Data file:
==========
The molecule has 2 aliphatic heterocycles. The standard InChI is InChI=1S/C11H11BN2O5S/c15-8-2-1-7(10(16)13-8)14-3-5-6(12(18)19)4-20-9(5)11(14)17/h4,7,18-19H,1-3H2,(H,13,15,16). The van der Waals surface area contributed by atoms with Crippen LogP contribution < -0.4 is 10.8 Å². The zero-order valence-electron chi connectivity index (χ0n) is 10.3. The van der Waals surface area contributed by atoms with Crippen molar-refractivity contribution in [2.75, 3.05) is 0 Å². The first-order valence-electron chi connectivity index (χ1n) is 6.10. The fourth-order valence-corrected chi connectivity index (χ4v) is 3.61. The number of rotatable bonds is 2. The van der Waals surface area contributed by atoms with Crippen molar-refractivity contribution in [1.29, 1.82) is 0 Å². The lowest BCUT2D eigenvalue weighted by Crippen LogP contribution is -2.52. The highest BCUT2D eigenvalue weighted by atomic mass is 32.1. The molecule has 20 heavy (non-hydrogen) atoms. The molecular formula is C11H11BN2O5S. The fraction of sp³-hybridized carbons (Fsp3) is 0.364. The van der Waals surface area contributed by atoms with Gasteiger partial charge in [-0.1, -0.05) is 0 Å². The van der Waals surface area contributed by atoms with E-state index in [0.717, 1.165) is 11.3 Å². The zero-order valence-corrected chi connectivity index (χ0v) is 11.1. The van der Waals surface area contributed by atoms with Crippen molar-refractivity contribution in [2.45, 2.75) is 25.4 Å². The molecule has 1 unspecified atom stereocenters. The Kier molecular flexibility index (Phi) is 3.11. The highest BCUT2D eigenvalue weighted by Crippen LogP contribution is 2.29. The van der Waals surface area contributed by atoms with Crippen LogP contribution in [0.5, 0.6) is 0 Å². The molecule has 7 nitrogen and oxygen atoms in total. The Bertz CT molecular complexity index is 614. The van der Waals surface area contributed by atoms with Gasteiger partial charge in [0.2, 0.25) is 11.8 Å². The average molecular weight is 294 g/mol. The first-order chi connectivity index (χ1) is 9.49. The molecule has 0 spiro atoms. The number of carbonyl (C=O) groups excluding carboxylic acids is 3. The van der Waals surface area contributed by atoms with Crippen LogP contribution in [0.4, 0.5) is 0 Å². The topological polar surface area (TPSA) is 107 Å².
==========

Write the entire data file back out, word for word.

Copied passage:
The molecule has 2 aliphatic heterocycles. The standard InChI is InChI=1S/C11H11BN2O5S/c15-8-2-1-7(10(16)13-8)14-3-5-6(12(18)19)4-20-9(5)11(14)17/h4,7,18-19H,1-3H2,(H,13,15,16). The van der Waals surface area contributed by atoms with Crippen LogP contribution < -0.4 is 10.8 Å². The zero-order valence-electron chi connectivity index (χ0n) is 10.3. The van der Waals surface area contributed by atoms with Crippen molar-refractivity contribution in [2.75, 3.05) is 0 Å². The first-order valence-electron chi connectivity index (χ1n) is 6.10. The fourth-order valence-corrected chi connectivity index (χ4v) is 3.61. The number of rotatable bonds is 2. The van der Waals surface area contributed by atoms with Crippen molar-refractivity contribution in [1.29, 1.82) is 0 Å². The lowest BCUT2D eigenvalue weighted by Crippen LogP contribution is -2.52. The highest BCUT2D eigenvalue weighted by atomic mass is 32.1. The molecule has 20 heavy (non-hydrogen) atoms. The molecular formula is C11H11BN2O5S. The fraction of sp³-hybridized carbons (Fsp3) is 0.364. The van der Waals surface area contributed by atoms with Gasteiger partial charge in [-0.1, -0.05) is 0 Å². The van der Waals surface area contributed by atoms with E-state index in [0.717, 1.165) is 11.3 Å². The zero-order valence-corrected chi connectivity index (χ0v) is 11.1. The van der Waals surface area contributed by atoms with Crippen molar-refractivity contribution in [2.45, 2.75) is 25.4 Å². The molecule has 1 unspecified atom stereocenters. The Kier molecular flexibility index (Phi) is 3.11. The highest BCUT2D eigenvalue weighted by Crippen LogP contribution is 2.29. The van der Waals surface area contributed by atoms with Crippen LogP contribution in [0.5, 0.6) is 0 Å². The molecule has 7 nitrogen and oxygen atoms in total. The Bertz CT molecular complexity index is 614. The van der Waals surface area contributed by atoms with Gasteiger partial charge in [0.2, 0.25) is 11.8 Å². The average molecular weight is 294 g/mol. The first-order chi connectivity index (χ1) is 9.49. The molecule has 0 spiro atoms. The number of carbonyl (C=O) groups excluding carboxylic acids is 3. The van der Waals surface area contributed by atoms with Crippen LogP contribution in [0.4, 0.5) is 0 Å². The topological polar surface area (TPSA) is 107 Å².